Goodwill provides wellness, career services
Goodwill Industries of Greater Nebraska serves a far bigger role than simply a place to drop off and pick up clothing.
Although the retail store at 4330 23rd St. has been in the area for decades, Goodwill in Columbus has been providing services to help people with mental health disorders and employment opportunities only since May 2017. Those services are offered inside the Family Resource Center at 3020 18th St.
There are approximately 163 individually operated Goodwill locations nationwide.
“Each Goodwill is independent and autonomous,” said Kim Buschkoetter, vice president of compliance and mission marketing for Goodwill Industries of Greater Nebraska. “Each Goodwill has their own local volunteer board of directors, chief executive officers and each Goodwill provides their own unique set of services.”
Buschkoetter said proceeds collected from Columbus Goodwill fuels the different services provided by the organization, adding those are provided based on individual community needs.
Program Manager Jillian Underwood oversees Goodwill’s Behavioral Health Services in Columbus. Underwood helps individuals diagnosed with mental illnesses cope with their problems, increase awareness regarding their diagnoses and improve their communication skills.
Underwood’s department also includes three different types of community support programs for emergency situations, mental health and substance abuse. These services are open to individuals suffering from mental illness and those with criminal histories seeking immediate support for housing, food and other basic needs.
“For the ones that struggle, No. 1 is that they don’t have the support,” Underwood said. “So if they are struggling with substance abuse or mental health and have no one else to turn to for that support, Goodwill is able to help in that way and I think that’s a huge need.”
Underwood said the program helps people who are several weeks away from being released from treatment facilities or the justice system adjust back into their communities.
“Let’s say they are in long-term treatment and they have nowhere else to go or they have nobody to help them, we could come in to help,” she said. “To help with that stabilization so that way they have help, so if they don’t know the different resources out in the community, we can help with that.”
When Megan Boss, program manager for Goodwill’s Employment & Career Services, saw the need for employment in the area, she decided to move back to her hometown. At that time, she had served at the Goodwill in Kearney for eight years.
“Employment is key to people’s lives,” Boss said. “When you think about how you spend your week, so much of it is at work. So for somebody who’s not working, it really does affect them.”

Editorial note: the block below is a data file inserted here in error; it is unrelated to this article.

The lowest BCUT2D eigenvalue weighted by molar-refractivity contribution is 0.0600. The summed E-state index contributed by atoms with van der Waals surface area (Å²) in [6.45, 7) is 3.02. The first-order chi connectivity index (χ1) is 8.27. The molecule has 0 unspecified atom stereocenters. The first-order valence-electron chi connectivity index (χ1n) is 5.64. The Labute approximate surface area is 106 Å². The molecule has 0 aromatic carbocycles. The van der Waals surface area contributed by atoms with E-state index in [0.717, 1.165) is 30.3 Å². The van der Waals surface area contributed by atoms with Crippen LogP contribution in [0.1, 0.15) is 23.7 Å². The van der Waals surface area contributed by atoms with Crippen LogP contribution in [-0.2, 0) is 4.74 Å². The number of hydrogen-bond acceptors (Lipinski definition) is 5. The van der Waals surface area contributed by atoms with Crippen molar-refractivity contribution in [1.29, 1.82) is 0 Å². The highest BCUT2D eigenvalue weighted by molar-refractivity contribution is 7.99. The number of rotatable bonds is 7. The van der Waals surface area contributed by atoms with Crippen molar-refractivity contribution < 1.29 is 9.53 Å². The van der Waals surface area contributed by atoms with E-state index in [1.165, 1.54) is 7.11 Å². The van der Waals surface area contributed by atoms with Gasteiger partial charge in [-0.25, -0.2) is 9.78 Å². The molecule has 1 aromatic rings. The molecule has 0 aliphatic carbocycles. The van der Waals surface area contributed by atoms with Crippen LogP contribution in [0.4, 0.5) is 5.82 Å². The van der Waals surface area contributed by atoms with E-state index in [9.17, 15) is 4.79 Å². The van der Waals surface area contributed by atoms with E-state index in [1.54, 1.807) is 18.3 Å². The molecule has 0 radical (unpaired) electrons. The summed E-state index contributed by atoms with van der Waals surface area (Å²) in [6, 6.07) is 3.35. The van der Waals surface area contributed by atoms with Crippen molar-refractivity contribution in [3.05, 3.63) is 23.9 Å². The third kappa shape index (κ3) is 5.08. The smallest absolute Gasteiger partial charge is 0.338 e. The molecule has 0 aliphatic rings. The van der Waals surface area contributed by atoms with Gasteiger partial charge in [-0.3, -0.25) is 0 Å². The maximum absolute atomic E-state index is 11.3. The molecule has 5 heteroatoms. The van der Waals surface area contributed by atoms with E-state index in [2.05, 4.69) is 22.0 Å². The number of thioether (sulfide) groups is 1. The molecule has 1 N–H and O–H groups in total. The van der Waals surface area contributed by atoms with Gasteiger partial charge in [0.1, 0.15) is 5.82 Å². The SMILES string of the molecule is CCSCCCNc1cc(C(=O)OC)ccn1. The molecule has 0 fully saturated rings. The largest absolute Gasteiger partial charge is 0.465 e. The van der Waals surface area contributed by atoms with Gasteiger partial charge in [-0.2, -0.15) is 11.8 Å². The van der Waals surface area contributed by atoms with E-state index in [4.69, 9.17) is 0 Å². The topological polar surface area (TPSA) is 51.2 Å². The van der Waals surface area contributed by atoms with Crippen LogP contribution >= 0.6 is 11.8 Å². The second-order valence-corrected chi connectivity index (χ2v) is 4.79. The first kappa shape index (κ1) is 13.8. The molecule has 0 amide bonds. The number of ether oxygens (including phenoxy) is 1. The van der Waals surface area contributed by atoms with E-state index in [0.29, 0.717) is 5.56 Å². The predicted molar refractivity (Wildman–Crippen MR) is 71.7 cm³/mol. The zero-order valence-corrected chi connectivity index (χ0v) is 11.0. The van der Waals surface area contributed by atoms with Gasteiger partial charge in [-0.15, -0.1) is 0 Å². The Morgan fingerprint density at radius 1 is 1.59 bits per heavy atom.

Being employed helps people contribute to society and provides them the opportunity to give back to their communities, she said.
Boss works closely with Nebraska VR, which is an employment program helping people with disabilities enter the workforce.
“We help them match to an employer in the community that they qualify for the positions,” Boss said.
Boss said people who haven’t been in the workforce for an extended period of time can be overwhelmed at the prospect of re-entering.
“A lot of the processes have changed for employment in the last few years,” she said.
Individuals suffering from disabilities, mental illnesses and those recovering from substance abuse learn a variety of skills, which include putting together resumes to meet the standards of the competitive workforce.
Goodwill’s Employment & Career Services provide onsite and offsite job coaching to help those who are already in the workforce stay on track and succeed.
Area employers provide feedback, enabling Boss and her staff to analyze the performance of their clients.
These services offered by Goodwill are catered to individuals of all ages. Both Underwood and Boss have seen people as young as high school students to retired individuals seeking assistance.
“It’s very diverse,” Boss said. “Everyone we meet has a different background and story, which makes it fun and unique because every time you meet someone, it’s something different that you’re getting the opportunity to serve.”
Buschkoetter said all these services complement one another, adding clients can seek help from multiple programs. Each department shares the common goal of providing a support system to community members.
“That support on that recovery journey, it’s just so important,” Buschkoetter said. “I see Goodwill being able to provide that support through these services as individuals continue their journey.”
Those interested in learning more about services provided by Goodwill Industries of Greater Nebraska are encouraged to call Underwood at 402-835-9675 or Boss at 402-942-4572.
Natasya Ong is a reporter for The Columbus Telegram. Reach her via email at email@example.com.